Tuesday, July 04, 2006

Capsules: Bird (Eastwood, 1988)/High Plains Drifter (Eastwood, 1973)

Bird (Eastwood, 1988)
Bird is commendable and interesting because it does not follow a standard biopic formula of rise to fame followed by fall to ruin. The film begins and occasionally revisits the fall, and we don't get the whole picture of the rise or plateau. There is a deterministic quality to this approach, as the beginning is not a tidy prologue on a death bed in which Parker says "ahh, I remember when..." and the film goes into flashback mode. We're thrown into the thick of it, and it's potentially disorentating and none of the film is wholly satisfying. Is life? When we see Parker playing sax to a cheering crowd, we don't revel in his fortune because we are painfully aware of the heroine coursing through his veins and of his eventual-made-inevitable demise. Given that Eastwood is an admirer of Parker's, it's strange but, again, commendable that he didn't choose a more hagiographic, or even favorable, approach. He tells it like it is, so to speak, and though this may incur a sense of detachment from Bird's supposed superb craftsmanship and musical ability, that detachment is precisely what is so effective and rich about the piece.

High Plains Drifter (Eastwood, 1973)
High Plains Drifter is Eastwood's early existential-Western masterpiece in which he largely reprises his Man With No Name role, though arguably in a more compelling context. In addition, the behind-the-camera Eastwood seems to be doing Leone (and, probably, by way of Siegel, given his respect and connections to that director) as best he can. And he can do it damn well.

The story is complex morally, to say the least. As Road Runner and Wile E. Coyote are the universal existential pop-culture icons representing the infinite struggle for an unattainable goal, the Man With No Name embodies the spirit of the phrase "the ends justify the means." Some of the things he does are downright brutal, and the viewer must confront the "why" of the matter. The paradox is, if retribution is "right," the Stranger sets everything right. He is a sole man for and against society, and yet still for himself. Sometimes, his actions are complicated simply by his unwillingness to explain himself. Should he explain himself to the world he finds, perhaps justifiably, distasteful? He is an oasis of specific coldness in a world of general, indifferent coldness, but at least his coldness is progressive. In Lagos (Hell), morality and the lives of its inhabitants stagnate as surely as those inhabitants faced with the whipped man's cries for help. And I won't even go into the end, which is damn cool if nothing else.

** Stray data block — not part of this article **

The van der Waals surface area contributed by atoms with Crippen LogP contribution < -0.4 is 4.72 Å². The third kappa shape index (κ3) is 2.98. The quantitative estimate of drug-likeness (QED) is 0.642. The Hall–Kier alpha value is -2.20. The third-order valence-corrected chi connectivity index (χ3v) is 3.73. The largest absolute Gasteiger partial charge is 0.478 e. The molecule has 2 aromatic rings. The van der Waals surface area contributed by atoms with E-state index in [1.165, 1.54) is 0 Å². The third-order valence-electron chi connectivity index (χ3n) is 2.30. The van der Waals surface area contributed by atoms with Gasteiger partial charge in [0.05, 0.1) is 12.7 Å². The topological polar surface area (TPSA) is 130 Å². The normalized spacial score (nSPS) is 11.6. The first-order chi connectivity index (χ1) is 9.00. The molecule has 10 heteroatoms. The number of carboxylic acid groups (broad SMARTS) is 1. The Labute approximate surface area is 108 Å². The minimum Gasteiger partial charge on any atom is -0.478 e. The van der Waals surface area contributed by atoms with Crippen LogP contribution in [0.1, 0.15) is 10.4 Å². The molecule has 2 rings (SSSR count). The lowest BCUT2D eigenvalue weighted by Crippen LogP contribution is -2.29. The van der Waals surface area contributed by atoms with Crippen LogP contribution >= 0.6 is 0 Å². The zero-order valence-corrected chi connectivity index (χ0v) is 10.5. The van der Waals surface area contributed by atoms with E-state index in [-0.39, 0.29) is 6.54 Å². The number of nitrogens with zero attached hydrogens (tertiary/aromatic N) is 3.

There is one scene that, in itself, seems undeniably misogynistic. The Stranger rapes a woman after dragging her forcibly into a barn. Again, there's a paradox: she approached him, and obviously wanted to fuck him, but treated him with hostility rather than admit it. Her behavior exhibits the antithesis to the Stranger's quiet forcefulness, directness, and consistency, and oddly they both get what they want even if the woman won't admit it. Again, his method is probably indefensible, but the ends are satisfactory by any reasonable morality. And, in a world that doesn't allow for gentle methods, a world that won't collaborate for a greater good, do the ends justify the means, especially if no other means would work? The question is posed but not answered by the film. As cliché as it is to mention, that's good art.

This film is staggeringly rich (excuse the hyperbole; it sounds good), and there's the whole redemptive-ghost-eye-for-an-eye aspect, and others, that I haven't even touched on.

3 Comments:

Anonymous Impavido said...

Eastwood is quite a competent director. I guess working with competent directors for 20 years gives you an education in film that you can't buy.

3:17 PM  
Anonymous Anonymous said...

If I was underwhelmed by Unforgiven, and was very lukewarm on Mystic River and Million Dollar Baby... what are the chances I'll like this?

-Qrazy

2:16 AM  
Blogger Nikolus Ziegler said...

I think High Plains Drifter is far superior to the films you mention. Bird is pretty interesting too, but I can't promise you'll love it.

11:18 AM  

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